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But something about that sound tells me I’m not overreacting. Ingrid had screamed. In my mind, there’s nothing else it could have been. Especially now that I’m moving through the nocturnal silence of the Bartholomew. All is quiet. The elevator, sitting at one of the floors below, is still. In the stairwell, the only thing I hear is the whisper of my own cautious footfalls.

I check my watch when I reach the eleventh floor. One a.m. Another cause for concern. I can think of several bad reasons why a person would let out a single scream at this hour.

At the door to 11A, I pause before knocking, hoping I’ll hear another, happier sound that will ease my mind. Ingrid talking loudly on the phone. Or laughter just on the other side of the door.

Instead, I hear nothing, which prompts me to knock. Gently, so as not to disturb anyone else on the floor.

“Ingrid?” I say. “It’s Jules. Is everything okay?”

Seconds pass. Ten of them. Then twenty. I’m about to knock again when the door cracks open and Ingrid appears. She looks at me, eyes wide. I’ve surprised her.

“Jules, what are you doing here?”

“Checking on you.” I pause, uncertain. “I thought I heard a scream.”

Ingrid pauses, too. A seconds-long gap during which she forces a smile.

“It must have been your TV.”

“I wasn’t watching TV. It—”

I stop, unsure if I should be embarrassed or relieved or both. Instead, I’m even more concerned. Something about Ingrid seems off. Her voice is flat and reluctant—a far cry from the chatterbox she was in the park. I can see only half of her body through the gap in the door. She’s dressed in the same clothes as earlier, her right hand shoved deep into the front pocket of her jeans, as if searching for something.

“It sounded like you screamed,” I finally say. “I heard it and got worried.”

“It wasn’t me,” Ingrid says.

“But I heard something.”

“Or you thought you did. Happens all the time. But I’m fine. Really.”

Her face says otherwise. Besides her rictus grin, there’s a dark glint in those widened eyes. They seem to burn with unspoken distress. She looks, I realize, afraid.

I move closer to the door, staring directly into her eyes. “Are you sure?” I whisper.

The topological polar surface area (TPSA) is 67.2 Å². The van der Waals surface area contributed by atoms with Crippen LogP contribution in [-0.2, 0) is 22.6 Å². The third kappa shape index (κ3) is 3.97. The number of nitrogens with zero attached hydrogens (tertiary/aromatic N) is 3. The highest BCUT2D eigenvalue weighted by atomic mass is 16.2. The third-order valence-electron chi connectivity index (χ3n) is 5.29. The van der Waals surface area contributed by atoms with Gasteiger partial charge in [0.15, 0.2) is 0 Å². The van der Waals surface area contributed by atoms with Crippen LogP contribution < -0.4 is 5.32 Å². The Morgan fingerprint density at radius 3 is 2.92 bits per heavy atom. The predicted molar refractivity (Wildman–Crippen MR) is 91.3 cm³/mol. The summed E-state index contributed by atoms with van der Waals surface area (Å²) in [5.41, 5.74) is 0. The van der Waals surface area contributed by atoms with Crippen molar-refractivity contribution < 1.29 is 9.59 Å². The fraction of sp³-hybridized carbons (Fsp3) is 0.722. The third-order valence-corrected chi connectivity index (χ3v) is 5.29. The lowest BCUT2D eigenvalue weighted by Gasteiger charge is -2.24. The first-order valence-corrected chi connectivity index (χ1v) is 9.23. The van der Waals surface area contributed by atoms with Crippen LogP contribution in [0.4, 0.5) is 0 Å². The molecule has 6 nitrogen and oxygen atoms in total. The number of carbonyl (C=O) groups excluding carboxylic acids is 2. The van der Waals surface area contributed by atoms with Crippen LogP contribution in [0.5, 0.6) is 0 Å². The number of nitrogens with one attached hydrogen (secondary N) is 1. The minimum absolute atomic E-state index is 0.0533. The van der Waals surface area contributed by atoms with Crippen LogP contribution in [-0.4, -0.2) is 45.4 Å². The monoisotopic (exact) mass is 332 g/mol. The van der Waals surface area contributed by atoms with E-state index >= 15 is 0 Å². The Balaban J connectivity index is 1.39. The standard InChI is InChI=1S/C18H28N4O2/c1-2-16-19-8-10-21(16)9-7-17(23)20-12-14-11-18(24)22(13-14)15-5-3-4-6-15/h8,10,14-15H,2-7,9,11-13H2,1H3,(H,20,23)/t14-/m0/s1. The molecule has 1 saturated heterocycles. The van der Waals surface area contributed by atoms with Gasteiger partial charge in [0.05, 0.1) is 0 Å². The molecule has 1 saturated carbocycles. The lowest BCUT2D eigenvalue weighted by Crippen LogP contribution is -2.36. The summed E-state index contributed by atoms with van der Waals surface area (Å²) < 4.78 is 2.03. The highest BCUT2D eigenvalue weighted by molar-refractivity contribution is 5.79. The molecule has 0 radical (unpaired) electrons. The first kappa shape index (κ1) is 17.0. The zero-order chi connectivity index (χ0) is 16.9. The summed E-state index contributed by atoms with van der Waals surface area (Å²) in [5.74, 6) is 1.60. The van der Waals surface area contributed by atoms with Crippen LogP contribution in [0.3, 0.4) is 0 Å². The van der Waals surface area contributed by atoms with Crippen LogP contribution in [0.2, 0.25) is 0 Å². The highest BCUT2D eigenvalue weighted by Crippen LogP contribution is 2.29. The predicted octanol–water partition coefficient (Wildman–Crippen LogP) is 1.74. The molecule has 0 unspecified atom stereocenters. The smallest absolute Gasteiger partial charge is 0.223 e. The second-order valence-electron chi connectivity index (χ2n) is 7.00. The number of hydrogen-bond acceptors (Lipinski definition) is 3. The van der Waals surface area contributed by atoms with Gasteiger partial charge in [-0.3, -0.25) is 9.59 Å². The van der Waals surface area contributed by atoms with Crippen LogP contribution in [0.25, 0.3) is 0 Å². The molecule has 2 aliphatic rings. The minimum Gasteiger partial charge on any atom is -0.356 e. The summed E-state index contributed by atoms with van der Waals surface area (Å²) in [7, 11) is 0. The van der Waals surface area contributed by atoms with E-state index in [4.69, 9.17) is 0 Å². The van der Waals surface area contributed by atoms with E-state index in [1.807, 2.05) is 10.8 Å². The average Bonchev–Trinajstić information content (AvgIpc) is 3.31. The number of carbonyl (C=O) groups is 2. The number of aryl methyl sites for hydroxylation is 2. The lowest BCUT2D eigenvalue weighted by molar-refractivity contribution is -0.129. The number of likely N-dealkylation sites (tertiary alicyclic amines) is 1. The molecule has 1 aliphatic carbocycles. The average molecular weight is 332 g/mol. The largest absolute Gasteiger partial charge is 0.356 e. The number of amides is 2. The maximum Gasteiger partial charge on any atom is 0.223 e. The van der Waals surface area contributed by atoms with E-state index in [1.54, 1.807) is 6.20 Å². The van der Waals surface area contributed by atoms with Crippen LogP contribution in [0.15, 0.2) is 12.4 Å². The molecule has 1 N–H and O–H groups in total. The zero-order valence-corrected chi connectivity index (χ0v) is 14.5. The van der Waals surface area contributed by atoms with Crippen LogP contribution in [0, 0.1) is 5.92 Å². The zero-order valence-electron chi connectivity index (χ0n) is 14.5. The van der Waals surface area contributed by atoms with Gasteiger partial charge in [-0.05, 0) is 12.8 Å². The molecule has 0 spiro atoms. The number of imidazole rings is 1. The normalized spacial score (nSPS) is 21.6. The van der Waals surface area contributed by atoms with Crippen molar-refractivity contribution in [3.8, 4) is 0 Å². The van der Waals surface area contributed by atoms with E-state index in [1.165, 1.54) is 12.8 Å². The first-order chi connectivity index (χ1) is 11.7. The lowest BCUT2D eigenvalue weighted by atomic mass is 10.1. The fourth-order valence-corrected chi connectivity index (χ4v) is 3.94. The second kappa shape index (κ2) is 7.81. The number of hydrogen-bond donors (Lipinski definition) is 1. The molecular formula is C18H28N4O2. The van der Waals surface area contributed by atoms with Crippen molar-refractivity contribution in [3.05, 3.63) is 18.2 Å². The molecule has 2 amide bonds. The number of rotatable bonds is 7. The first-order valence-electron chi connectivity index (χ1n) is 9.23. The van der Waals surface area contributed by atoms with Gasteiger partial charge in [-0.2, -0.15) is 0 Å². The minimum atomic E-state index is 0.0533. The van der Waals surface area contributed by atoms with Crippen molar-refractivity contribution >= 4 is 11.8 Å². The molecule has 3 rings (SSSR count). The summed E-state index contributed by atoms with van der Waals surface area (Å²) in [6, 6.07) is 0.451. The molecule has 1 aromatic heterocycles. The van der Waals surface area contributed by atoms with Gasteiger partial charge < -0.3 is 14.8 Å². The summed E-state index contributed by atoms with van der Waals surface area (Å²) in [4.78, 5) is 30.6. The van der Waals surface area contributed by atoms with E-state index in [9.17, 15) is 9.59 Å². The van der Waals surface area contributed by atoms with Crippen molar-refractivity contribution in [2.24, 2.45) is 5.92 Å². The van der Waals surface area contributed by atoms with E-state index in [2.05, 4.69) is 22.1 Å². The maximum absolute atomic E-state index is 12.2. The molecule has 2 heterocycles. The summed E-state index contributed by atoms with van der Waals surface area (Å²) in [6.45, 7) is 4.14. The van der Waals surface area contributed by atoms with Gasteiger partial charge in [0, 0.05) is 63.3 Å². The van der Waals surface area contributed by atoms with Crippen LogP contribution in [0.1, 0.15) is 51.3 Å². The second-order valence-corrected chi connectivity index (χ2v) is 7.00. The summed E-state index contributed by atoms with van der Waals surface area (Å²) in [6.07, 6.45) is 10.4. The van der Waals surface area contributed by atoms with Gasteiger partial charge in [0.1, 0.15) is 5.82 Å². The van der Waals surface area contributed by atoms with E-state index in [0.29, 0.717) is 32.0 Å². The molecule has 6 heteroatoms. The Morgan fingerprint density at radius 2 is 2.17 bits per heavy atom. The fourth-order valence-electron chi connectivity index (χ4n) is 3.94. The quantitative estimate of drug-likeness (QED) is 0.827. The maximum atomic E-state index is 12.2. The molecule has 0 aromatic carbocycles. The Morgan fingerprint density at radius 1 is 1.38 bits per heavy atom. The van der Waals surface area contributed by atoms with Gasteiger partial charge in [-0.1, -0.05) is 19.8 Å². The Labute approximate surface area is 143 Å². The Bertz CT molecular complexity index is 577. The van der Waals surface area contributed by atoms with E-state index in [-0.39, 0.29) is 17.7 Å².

Ingrid blinks. “Yes. Everything’s great.”

“Then I’m sorry for bothering you,” I say, backing away from the door and forcing my own smile.

“It’s nice that you were so concerned,” Ingrid says. “You’re a sweetie.”

“Are we still on for tomorrow?”

“Noon on the dot,” Ingrid says. “Be there or be square.”

I give her a wave and take a few steps down the hall. Ingrid doesn’t wave back. Instead, she stares at me a second longer, her smile fading to a grim flat line just before she closes the door.

At this point, there’s nothing left for me to do. If Ingrid says she’s fine, then I need to believe her. If she says I didn’t hear a scream, then I have to believe that, too. But as I climb two sets of steps—one to the twelfth floor, the other to the bedroom of 12A—I can’t shake the feeling that Ingrid was lying.


Bernard leaves.

A doctor enters.

He’s older. Snowy hair and strong jaw and tiny glasses perched in front of hazel eyes.

“Hello there. I’m Dr. Wagner.” He pronounces it the German way, with a V instead of a W. All his words, in fact, are thickened by an accent that’s at once rough and charming. “How are you feeling?”

I don’t know enough about how I’m supposed to feel to give a proper answer. I vaguely remember being told I was hit by a car, which I guess should make me feel lucky I’m not dead.

“My head hurts,” I say.

“I imagine it does,” Dr. Wagner tells me. “You banged it up pretty good. But there’s no concussion, which is fortunate.”

I touch the bandage on my head again. Lightly this time. Just enough to feel the contour of my skull beneath the fabric.

“Your vitals are good, though. That’s the most important thing,” Dr. Wagner says. “You’ll see some bruising from your thigh to your rib cage. But there are no broken bones, no internal damage. All things considered, it could have been much worse.”

I try to nod, the motion stymied by the neck brace. It’s heavy and hot. Patches of sweat have formed around my collarbone. I slide a finger behind the brace, trying to wick away some of the sweat.

“You’ll be able to take that off in a little while,” Dr. Wagner says. “It’s really just a precaution. But for now, I need to ask you a few questions.”

I say nothing. I’m not sure I’ll be able to answer them. I’m not sure the doctor will believe me if I do. Still, I attempt another neck-brace shortened nod.

“How much do you remember about the accident?”

“Not much,” I say.

“But you do remember it?”


At least, I think I do. I recall nothing concrete. Just snippets. I take a deep breath, trying to collect my thoughts. But they’re an unruly, unreliable bunch. My skull feels like a snow globe recently shaken, swirling with important bits of information that have yet to land. And I can’t grasp one, no matter how much I try.